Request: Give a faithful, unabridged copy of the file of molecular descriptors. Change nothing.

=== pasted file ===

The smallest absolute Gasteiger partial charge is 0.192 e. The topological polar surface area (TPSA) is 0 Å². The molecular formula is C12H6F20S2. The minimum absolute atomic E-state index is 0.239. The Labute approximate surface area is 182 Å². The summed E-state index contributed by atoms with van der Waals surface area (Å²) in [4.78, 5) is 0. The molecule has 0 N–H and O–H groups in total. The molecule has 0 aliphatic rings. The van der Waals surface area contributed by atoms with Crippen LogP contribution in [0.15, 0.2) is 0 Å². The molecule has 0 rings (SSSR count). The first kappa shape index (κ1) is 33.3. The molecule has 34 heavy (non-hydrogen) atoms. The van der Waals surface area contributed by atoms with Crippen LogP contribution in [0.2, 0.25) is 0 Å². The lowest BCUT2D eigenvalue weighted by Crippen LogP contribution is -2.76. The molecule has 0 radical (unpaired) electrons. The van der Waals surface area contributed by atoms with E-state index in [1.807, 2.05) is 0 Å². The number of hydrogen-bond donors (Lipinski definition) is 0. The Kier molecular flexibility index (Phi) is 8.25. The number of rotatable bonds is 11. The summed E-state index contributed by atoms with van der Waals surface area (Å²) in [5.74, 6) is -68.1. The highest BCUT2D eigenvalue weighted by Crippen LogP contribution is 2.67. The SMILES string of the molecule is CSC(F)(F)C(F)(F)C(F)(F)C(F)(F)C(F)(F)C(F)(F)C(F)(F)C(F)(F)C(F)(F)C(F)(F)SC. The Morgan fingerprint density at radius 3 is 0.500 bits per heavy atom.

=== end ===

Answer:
The smallest absolute Gasteiger partial charge is 0.192 e. The topological polar surface area (TPSA) is 0 Å². The molecular formula is C12H6F20S2. The minimum absolute atomic E-state index is 0.239. The Labute approximate surface area is 182 Å². The summed E-state index contributed by atoms with van der Waals surface area (Å²) in [4.78, 5) is 0. The molecule has 0 N–H and O–H groups in total. The molecule has 0 aliphatic rings. The van der Waals surface area contributed by atoms with Crippen LogP contribution in [0.15, 0.2) is 0 Å². The molecule has 0 rings (SSSR count). The first kappa shape index (κ1) is 33.3. The molecule has 34 heavy (non-hydrogen) atoms. The van der Waals surface area contributed by atoms with Crippen LogP contribution in [0.2, 0.25) is 0 Å². The lowest BCUT2D eigenvalue weighted by Crippen LogP contribution is -2.76. The molecule has 0 radical (unpaired) electrons. The van der Waals surface area contributed by atoms with E-state index in [1.807, 2.05) is 0 Å². The number of hydrogen-bond donors (Lipinski definition) is 0. The Kier molecular flexibility index (Phi) is 8.25. The number of rotatable bonds is 11. The summed E-state index contributed by atoms with van der Waals surface area (Å²) in [5.74, 6) is -68.1. The highest BCUT2D eigenvalue weighted by Crippen LogP contribution is 2.67. The SMILES string of the molecule is CSC(F)(F)C(F)(F)C(F)(F)C(F)(F)C(F)(F)C(F)(F)C(F)(F)C(F)(F)C(F)(F)C(F)(F)SC. The Morgan fingerprint density at radius 3 is 0.500 bits per heavy atom.